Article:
Ghost Recon Breakpoint Review

Share Review

Ghost Recon used to be a franchise which stood out of Ubisoft’s portfolio. It’s thematic premise, albeit rather common these days, felt refreshing, as futuristic shooters back when Ghost Recon first released, were a rarity. However, now that your Call of Dutys have turned to science fiction, Ghost Recon looks to establish itself as a contemporary franchise, as Breakpoint, just like its predecessor Wildlands, shies away from technology and embraces tactics and teamplay.

Ghost Recon: Breakpoint has you put on the boots of a U.S. Special Forces operator, who alongside his team, has been sent to the island of Auroa, to investigate a number of eerie and unexplained events. Which as you have probably already guessed  – doesn’t go well.

On your way to the finale you will come across a number of colourful and diverse characters, which all do their best to propel the story forward. However, a number of them, are nothing short of annoying and considering that there are entire story arches revolving around characters, which you will just want to shoot in the head, it is fair to say that Breakpoint is not exactly the next Pulitzer Prize winner.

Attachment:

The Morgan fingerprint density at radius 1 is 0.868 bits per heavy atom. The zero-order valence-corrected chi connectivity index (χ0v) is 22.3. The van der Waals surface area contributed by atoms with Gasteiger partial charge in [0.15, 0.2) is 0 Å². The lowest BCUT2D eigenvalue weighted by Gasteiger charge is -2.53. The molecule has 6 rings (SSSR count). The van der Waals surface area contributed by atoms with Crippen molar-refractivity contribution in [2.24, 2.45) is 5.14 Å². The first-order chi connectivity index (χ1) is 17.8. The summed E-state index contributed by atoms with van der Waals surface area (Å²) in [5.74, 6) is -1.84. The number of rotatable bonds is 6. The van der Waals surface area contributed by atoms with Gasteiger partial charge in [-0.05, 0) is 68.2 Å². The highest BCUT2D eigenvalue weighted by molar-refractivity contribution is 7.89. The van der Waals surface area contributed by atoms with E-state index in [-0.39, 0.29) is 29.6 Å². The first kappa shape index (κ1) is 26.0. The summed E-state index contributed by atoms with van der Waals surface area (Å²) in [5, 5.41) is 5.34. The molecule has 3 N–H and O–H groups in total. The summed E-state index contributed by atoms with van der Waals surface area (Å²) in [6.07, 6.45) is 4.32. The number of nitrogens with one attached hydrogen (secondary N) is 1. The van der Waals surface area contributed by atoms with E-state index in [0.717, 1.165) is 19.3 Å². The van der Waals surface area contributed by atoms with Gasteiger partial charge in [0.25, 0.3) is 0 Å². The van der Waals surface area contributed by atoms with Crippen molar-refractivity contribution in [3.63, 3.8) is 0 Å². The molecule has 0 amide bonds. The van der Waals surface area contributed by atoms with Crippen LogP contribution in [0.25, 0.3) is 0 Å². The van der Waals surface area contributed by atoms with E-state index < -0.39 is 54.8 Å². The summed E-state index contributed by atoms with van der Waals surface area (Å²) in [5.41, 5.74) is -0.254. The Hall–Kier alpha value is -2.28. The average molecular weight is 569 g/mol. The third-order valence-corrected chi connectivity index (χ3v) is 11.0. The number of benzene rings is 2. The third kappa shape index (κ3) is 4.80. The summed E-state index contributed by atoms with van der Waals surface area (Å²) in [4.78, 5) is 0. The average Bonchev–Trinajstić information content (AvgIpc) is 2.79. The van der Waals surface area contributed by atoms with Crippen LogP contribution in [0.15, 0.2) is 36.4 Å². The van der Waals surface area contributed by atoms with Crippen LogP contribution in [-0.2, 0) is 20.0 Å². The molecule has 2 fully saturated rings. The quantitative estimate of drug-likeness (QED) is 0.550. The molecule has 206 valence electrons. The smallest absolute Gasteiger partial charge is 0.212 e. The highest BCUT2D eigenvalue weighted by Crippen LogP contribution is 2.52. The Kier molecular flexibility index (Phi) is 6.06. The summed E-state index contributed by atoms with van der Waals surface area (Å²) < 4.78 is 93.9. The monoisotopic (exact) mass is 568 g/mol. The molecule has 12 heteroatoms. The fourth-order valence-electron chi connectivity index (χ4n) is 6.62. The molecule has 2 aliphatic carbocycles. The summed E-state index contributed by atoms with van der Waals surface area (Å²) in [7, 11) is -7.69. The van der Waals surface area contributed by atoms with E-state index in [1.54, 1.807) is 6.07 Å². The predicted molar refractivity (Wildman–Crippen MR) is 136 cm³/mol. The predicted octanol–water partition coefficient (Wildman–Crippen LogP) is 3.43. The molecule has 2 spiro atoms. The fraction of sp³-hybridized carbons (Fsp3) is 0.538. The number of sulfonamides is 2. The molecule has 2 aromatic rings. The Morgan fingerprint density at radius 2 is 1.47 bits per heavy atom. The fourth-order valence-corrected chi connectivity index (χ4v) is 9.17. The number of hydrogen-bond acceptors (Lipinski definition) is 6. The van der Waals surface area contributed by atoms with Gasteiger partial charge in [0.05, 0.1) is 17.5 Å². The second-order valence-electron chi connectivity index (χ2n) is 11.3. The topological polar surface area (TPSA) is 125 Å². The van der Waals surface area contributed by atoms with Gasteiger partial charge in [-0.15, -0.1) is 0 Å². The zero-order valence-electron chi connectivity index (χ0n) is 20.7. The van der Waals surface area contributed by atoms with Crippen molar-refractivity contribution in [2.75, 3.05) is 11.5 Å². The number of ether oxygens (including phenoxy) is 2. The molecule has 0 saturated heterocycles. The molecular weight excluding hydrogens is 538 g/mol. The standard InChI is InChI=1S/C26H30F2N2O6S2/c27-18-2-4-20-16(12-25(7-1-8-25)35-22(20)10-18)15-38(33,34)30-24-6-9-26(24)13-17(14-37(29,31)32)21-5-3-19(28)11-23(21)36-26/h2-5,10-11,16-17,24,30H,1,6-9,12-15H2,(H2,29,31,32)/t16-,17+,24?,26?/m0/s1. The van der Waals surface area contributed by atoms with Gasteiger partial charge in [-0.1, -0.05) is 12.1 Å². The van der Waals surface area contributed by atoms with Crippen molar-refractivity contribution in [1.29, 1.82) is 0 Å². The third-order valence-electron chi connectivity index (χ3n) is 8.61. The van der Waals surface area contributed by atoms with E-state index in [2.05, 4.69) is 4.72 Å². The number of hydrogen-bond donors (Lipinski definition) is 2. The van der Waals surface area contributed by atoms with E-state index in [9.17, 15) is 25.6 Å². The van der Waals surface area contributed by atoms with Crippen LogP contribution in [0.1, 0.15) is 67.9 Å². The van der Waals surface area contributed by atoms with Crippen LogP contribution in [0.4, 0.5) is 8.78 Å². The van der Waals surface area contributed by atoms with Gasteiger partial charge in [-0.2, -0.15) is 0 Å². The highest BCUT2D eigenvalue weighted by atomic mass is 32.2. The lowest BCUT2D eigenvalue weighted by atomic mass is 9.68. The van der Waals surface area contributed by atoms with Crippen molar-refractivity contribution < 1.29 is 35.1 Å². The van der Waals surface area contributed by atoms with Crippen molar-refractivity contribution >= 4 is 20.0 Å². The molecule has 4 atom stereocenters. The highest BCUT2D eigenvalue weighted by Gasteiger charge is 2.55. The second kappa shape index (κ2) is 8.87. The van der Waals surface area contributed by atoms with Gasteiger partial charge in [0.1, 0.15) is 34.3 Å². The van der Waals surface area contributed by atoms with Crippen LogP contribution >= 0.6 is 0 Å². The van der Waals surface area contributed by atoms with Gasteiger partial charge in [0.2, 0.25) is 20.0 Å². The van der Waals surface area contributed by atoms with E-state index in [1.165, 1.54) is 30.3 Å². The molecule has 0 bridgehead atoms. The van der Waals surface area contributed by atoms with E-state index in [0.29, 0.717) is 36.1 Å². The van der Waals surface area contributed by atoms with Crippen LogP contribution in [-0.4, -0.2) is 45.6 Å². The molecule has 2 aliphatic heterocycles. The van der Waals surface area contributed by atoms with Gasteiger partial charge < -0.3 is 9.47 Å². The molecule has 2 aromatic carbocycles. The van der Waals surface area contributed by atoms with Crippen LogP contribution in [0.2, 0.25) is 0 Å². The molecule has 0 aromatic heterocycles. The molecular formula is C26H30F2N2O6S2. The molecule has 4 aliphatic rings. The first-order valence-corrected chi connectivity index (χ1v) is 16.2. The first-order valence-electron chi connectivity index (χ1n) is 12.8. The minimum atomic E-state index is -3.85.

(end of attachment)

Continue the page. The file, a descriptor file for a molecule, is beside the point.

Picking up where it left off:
Breakpoint constantly insists on giving screen time to characters which are infuriating, poorly written and, in general, uninteresting. However, what is an even more offensive, is the fact that it gives mere seconds to characters which hold any amount of intrigue. For example, when you’ll first come across Flycatcher, who happens to be one of the bosses, he appears on the screen for a handful of seconds and doesn’t reappear until you decide to engage him later in a long and winded side mission, which leads to what Ubisoft calls a ‘boss fight’. Even then, there is no introduction, no monologue, you just find him, kill him, and that’s it.

Since we are on the subject of Flycatcher, I believe that it is important to underline that the mission which involves the aforementioned boss fight, underlines everything that is wrong with Breakpoint. We have a character who is presented as an intelligent and menacing figure, only to find out that he can be domed with a single bullet and that he is not the engineer which he is portrayed to be, but instead, he has a ‘KWEEN’, straight from Wakanda, doing all the engineering work for him. So, within a space of 20 minutes, Flycatcher goes from incredibly menacing to lethargically weak and this narrative flowchart of events persists throughout the entire game.